HONG KONG - The days of Chinese developers snatching up premium properties with record-breaking offers are coming to an end as cooling measures bite and sale prices are squeezed, ending the reign of a handful of "land kings" in the world's second-largest economy.
First coined during the stimulus-fuelled 2009 real-estate boom, the Chinese expression is used to describe developers - at the time mostly state-owned companies - willing to pay whatever it took to secure land banks.
A string of records were broken at auctions late last year, when private-sector real-estate companies increased their presence in the market.
But while the cost of land in premier markets, or first-tier cities such as Beijing and Shanghai, soared 135 per cent in the third quarter from a year earlier, property sale prices inched up just 15 per cent, according to BNP Paribas.
The already high costs and the prospect of slowing property sales mean the days of records being set at land auctions are coming to a close, analysts say.
Signs of a slowdown, from weaker home price data to developers cutting prices, have already rattled financial markets in recent weeks. Real estate investment accounts for 15 per cent of China's gross domestic product.
"Developers will be more rational when bidding for land this year, unlike the huge number of land kings we saw the year before," said Lin Bo, vice-research director at real estate information provider CRIC. "Considering the risks and costs, major developers are not willing to pay for premium land now."
Privately-owned China Vanke, the country's largest listed developer, said on Thursday that one of its operating strategies was to not be a land king.
"When there's a lot of people after a piece of land, we'd rather miss the land than buy wrong," said Tan Huajie, secretary of the board.
China Vanke has won 13 pieces of "premium land" in the country since 2008, making it the No 2 "land king" after state-backed Poly Real Estate Group, according to CRIC.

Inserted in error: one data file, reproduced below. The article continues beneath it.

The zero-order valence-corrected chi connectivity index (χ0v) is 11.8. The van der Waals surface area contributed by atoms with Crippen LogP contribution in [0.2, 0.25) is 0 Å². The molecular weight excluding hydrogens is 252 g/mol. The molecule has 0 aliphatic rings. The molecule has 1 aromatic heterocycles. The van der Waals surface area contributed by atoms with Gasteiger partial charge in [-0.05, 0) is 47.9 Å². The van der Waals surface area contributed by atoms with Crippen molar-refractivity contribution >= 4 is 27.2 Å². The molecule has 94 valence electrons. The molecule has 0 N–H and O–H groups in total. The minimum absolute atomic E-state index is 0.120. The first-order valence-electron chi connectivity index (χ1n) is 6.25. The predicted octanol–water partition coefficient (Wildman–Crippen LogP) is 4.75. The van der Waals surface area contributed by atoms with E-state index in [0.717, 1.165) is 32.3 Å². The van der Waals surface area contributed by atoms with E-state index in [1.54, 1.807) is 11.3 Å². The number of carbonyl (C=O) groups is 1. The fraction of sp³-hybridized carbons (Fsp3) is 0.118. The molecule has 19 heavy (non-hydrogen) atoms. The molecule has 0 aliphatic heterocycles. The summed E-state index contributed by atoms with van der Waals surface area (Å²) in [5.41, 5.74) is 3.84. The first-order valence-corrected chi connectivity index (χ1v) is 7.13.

Any slump in prices paid at land auctions could also have an impact on China's indebted local governments, for whom such sales form a major portion of revenue. An average of 24 per cent of local government revenue came from land sales in 2013, according to the latest data from the Ministry of Finance.
Chinese data last month showed that sale price rises eased for the first time in 14 months in January, in a sign that the government's more than four-year campaign to rein in property prices to avoid a bubble could finally be starting to bite.
This comes after a string of record-breaking prices being paid at government land auctions.
In September, Sunac China Holdings beat seven rivals to win a residential land plot near Beijing's eastern third ring road for 2.1 billion yuan ($342 million), the ceiling price set by local authorities.
A day later, Hong Kong-listed Sun Hung Kai Properties, Asia's most valuable developer, won a commercial plot in Shanghai for 21.8 billion yuan, a record high in the financial hub.
In a further sign that the market may be losing steam, some smaller developers have already said they won't compete for sites until market conditions improve. Private developers Yuzhou Properties and CIFI Holdings last month said land prices have become too expensive.
"When we see two signs emerge - government easing tightening and lower prices in the land market - then we will increase our land bank in Hangzhou again," CIFI Chairman Lin Zhong told a press conference last Wednesday, referring to a city about an hour from Shanghai.
Among the 10 developers that have won the most premium land since 2008, six are state-backed companies, according to CRIC. Topping the list are Poly Real Estate, China Overseas Land and Greenland Group.
Nearly 20 per cent of property sold to land kings during that period remains unbuilt, while three per cent of the deals were forfeited by developers due to financing issues after they paid deposits, it said.
With prices in first-tier cities expected to slow to single digit growth or stay flat this year, and private developers increasingly entering the market, the days of state-owned property companies bidding up for premium sites are expected to draw to a close.
"Fewer SOEs (state-owned enterprises) being land kings is in line with the central government's decision to let markets play a decisive role in the economy; they hope to lower the SOE's contribution to the economy and encourage private investment in construction," said Frank Chen, executive director of CBRE Research China.